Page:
Monthly Archive for July, 2012

Mindfulness Week 5

Mindfulness, Week 5

Exercise:  When Eating Just Eat

“This week, when you’re eating or drinking, don’t do anything else.  Sit down and take the time to enjoy what you are taking in.   Open all the senses as you eat or drink.   Look at the colors, shapes, surface textures.  Attend to the smells and flavors in your mouth.  Listen to the sounds of eating and drinking.”

Discoveries

“This is not an easy task for most people.  If you’re on the go, walking from one place to another and about to take a sip of tea or coffee, you’re going to need to stop, find a place to sit down, and savor it.  If you’re working on the computer, you’re going to have to take both hands off the keyboard and turn your eyes away from the screen in order to savor a sip of coffee.

“Eating has become part of our modern habit of perpetually multitasking.  When we do this exercise, we discover anew how many other things we do while eating.  We eat while walking, driving, watching TV or movies, reading, working on the computer, playing video games, and listening to music.

“Once we eliminate those obvious activities, we come to a more subtle aspect of inattention—talking while eating.  Our parents may have scolded us for talking with our mouths full, but we still find ourselves eating and talking simultaneously.  While doing this task we learn to alternate eating and talking.  In other words, if you want to talk, stop eating.  Don’t do them at the same time.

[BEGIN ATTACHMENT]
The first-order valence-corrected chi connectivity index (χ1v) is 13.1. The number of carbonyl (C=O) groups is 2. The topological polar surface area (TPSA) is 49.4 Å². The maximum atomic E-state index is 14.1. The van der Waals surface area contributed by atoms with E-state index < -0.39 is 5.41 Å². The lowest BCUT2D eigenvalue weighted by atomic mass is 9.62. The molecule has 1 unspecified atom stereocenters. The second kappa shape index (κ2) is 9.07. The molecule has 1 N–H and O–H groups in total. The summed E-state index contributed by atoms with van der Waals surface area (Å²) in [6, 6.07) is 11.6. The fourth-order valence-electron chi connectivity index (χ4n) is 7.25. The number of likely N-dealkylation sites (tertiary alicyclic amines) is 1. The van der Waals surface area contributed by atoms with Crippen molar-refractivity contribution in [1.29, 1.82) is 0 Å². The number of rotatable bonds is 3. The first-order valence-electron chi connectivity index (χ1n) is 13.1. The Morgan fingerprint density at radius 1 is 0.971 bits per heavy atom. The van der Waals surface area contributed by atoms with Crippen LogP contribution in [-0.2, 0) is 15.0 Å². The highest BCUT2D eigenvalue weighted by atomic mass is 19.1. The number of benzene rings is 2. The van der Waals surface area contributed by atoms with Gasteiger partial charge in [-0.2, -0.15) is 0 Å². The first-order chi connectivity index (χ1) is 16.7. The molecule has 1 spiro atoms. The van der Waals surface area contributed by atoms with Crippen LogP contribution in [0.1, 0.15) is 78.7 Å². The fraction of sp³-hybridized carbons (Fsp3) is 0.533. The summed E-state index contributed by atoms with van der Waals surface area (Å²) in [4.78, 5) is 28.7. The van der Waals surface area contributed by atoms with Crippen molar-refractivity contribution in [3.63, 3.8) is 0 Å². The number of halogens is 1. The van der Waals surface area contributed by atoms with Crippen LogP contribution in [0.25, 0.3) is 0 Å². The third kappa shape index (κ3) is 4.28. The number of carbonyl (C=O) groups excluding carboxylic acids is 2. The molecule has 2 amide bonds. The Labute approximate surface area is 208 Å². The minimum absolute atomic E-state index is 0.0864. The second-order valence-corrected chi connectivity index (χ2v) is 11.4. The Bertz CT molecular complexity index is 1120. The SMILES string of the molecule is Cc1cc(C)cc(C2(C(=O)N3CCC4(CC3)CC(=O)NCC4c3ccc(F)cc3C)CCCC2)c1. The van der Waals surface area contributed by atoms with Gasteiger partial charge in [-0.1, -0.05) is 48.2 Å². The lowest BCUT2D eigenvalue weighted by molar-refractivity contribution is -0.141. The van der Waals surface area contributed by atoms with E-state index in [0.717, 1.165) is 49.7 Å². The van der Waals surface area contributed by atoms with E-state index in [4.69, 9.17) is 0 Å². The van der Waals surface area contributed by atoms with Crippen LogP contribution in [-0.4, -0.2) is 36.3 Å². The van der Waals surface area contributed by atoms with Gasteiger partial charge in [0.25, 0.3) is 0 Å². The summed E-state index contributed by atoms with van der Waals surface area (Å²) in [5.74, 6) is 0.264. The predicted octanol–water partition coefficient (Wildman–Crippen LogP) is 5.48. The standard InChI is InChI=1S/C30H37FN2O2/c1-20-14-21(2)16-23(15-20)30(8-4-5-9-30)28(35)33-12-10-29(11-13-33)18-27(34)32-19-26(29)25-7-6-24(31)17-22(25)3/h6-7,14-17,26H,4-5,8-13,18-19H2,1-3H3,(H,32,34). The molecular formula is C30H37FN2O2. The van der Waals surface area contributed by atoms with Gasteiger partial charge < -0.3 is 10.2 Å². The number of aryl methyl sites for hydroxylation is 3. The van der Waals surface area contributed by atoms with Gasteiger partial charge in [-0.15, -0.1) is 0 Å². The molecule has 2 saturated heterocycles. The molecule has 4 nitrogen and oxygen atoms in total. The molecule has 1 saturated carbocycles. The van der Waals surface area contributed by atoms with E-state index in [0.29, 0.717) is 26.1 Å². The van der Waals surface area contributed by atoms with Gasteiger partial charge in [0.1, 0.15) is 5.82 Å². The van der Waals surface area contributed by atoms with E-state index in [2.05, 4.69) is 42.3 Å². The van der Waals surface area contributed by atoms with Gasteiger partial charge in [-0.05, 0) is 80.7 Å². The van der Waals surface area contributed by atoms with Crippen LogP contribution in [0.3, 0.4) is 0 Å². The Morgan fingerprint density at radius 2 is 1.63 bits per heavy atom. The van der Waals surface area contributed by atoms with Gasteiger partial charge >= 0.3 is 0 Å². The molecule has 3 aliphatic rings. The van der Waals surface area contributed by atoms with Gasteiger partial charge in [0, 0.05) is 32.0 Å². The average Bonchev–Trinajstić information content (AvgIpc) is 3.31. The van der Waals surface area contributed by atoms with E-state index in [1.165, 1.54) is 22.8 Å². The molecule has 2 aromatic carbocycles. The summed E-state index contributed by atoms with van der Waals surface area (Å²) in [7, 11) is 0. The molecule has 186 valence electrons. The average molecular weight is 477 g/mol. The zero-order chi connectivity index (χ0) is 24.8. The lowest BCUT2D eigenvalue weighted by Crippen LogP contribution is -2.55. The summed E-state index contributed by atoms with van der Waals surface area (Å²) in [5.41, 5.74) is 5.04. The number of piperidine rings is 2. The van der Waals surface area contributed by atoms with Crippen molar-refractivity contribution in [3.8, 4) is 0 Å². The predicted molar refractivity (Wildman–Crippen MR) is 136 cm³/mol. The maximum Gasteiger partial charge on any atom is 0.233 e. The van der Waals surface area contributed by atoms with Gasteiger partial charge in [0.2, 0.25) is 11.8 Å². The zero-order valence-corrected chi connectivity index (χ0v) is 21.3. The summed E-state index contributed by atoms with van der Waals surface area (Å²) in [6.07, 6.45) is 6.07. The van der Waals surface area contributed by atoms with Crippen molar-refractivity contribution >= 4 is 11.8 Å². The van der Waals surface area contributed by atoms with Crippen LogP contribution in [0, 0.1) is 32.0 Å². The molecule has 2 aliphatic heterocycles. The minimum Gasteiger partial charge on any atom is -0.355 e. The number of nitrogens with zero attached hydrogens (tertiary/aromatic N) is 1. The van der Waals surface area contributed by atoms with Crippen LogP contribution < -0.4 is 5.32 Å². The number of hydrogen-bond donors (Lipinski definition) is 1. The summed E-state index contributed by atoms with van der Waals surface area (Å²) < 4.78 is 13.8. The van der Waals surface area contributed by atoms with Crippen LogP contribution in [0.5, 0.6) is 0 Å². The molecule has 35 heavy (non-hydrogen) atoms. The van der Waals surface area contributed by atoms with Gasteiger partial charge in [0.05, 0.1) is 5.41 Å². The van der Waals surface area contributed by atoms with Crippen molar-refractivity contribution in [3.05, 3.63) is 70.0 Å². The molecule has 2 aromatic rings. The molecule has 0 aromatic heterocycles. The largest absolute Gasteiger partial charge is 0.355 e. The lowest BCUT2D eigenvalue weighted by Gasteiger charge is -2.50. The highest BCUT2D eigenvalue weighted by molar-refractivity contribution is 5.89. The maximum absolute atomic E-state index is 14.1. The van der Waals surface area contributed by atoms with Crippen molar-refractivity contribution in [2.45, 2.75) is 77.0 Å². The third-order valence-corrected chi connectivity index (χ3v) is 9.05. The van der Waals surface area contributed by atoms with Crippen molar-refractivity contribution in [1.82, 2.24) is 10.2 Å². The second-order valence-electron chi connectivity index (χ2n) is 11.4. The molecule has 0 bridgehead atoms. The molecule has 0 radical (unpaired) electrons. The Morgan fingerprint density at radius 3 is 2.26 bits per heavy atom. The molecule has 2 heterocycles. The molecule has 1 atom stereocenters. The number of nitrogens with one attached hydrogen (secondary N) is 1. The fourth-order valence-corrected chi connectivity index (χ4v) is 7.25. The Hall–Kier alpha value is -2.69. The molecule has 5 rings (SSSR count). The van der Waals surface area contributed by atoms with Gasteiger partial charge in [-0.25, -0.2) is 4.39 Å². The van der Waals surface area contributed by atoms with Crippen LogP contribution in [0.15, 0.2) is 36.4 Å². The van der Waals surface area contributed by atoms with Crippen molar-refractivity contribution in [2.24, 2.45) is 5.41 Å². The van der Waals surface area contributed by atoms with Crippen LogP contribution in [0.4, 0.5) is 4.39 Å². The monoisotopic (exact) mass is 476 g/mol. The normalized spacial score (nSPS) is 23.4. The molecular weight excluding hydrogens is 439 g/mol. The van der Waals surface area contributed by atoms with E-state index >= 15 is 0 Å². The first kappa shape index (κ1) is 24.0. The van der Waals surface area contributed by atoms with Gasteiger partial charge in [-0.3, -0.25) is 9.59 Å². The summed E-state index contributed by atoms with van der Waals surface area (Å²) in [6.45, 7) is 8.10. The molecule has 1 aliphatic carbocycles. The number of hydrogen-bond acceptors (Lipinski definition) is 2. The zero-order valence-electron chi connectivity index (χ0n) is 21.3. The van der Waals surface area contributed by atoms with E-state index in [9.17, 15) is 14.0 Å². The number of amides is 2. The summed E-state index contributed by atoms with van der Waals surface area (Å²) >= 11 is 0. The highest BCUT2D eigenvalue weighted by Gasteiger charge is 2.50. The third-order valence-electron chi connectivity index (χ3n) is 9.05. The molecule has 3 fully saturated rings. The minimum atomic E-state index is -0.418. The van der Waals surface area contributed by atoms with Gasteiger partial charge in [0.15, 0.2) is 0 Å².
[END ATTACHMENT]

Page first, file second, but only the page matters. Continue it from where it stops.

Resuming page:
“It is so common to socialize while eating that you may discover that you feel awkward eating alone in a restaurant without reading or otherwise distracting yourself.  You might imagine that people are thinking, “Poor thing, no friends.”  You pick up a book or open your computer to show you are being productive and wouldn’t “waste time” by “just eating.”  One problem with eating and doing other things is that it becomes “waist time,” that is, time for extra food to go down unnoticed, and end up on your waist!

“In Japan and parts of Europe it is very rude to walk and eat or drink at the same time.  The only food you can eat in Japan while standing up or walking is an ice-cream cone, because it might melt.  People will stare at the boorish foreigner who busy fast food and walks down the street munching.  Even fast food is taken home, arranged attractively, and served at a table.  Meals are times to slow down and truly enjoy the food, drink, and company.”

How to Train a Wild Elephant & Other Adventure in Mindfulness, Jan Chozen Bays, Shambhala, Boston, 2011, pp. 33-35.

 

Mindfulness Week 4

Mindfulness:  Week 4

Exercise:  Appreciate your Hands

“Several times a day, when your hands are busy, watch them as though they belonged to a stranger.  Also look at them when they are still.”

Discoveries:

“Our hands are very skilled at all sorts of tasks, and they can do many of them by themselves, without much direction from our mind.  It’s fun to watch them at work, busily living their own life.  Hands can do so much!  The two hands can work together or do different things at the same time.